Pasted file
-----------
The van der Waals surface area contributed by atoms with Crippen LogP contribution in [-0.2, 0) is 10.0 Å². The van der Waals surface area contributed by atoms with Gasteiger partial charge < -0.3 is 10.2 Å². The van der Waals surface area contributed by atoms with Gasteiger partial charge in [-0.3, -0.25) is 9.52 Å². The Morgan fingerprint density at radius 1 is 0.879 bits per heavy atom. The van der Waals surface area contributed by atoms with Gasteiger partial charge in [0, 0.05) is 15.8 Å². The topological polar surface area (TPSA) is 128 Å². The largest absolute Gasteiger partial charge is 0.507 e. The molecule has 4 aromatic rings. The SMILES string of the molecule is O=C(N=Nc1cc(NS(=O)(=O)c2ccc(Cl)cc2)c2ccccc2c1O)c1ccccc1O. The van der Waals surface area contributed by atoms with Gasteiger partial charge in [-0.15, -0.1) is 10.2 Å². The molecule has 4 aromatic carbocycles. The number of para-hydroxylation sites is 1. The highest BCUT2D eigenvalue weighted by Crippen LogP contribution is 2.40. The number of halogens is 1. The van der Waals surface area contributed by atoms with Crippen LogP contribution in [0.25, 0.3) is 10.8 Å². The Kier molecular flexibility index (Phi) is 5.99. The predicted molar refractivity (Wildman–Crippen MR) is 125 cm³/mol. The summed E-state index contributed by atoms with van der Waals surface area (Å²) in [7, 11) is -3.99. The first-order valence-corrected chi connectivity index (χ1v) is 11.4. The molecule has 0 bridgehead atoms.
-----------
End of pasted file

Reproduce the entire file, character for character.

The van der Waals surface area contributed by atoms with Crippen LogP contribution in [-0.2, 0) is 10.0 Å². The van der Waals surface area contributed by atoms with Gasteiger partial charge < -0.3 is 10.2 Å². The van der Waals surface area contributed by atoms with Gasteiger partial charge in [-0.3, -0.25) is 9.52 Å². The Morgan fingerprint density at radius 1 is 0.879 bits per heavy atom. The van der Waals surface area contributed by atoms with Gasteiger partial charge in [0, 0.05) is 15.8 Å². The topological polar surface area (TPSA) is 128 Å². The largest absolute Gasteiger partial charge is 0.507 e. The molecule has 4 aromatic rings. The SMILES string of the molecule is O=C(N=Nc1cc(NS(=O)(=O)c2ccc(Cl)cc2)c2ccccc2c1O)c1ccccc1O. The van der Waals surface area contributed by atoms with Gasteiger partial charge in [-0.15, -0.1) is 10.2 Å². The molecule has 4 aromatic carbocycles. The number of para-hydroxylation sites is 1. The highest BCUT2D eigenvalue weighted by Crippen LogP contribution is 2.40. The number of halogens is 1. The van der Waals surface area contributed by atoms with Crippen LogP contribution in [0.25, 0.3) is 10.8 Å². The Kier molecular flexibility index (Phi) is 5.99. The predicted molar refractivity (Wildman–Crippen MR) is 125 cm³/mol. The summed E-state index contributed by atoms with van der Waals surface area (Å²) in [7, 11) is -3.99. The first-order valence-corrected chi connectivity index (χ1v) is 11.4. The molecule has 0 bridgehead atoms.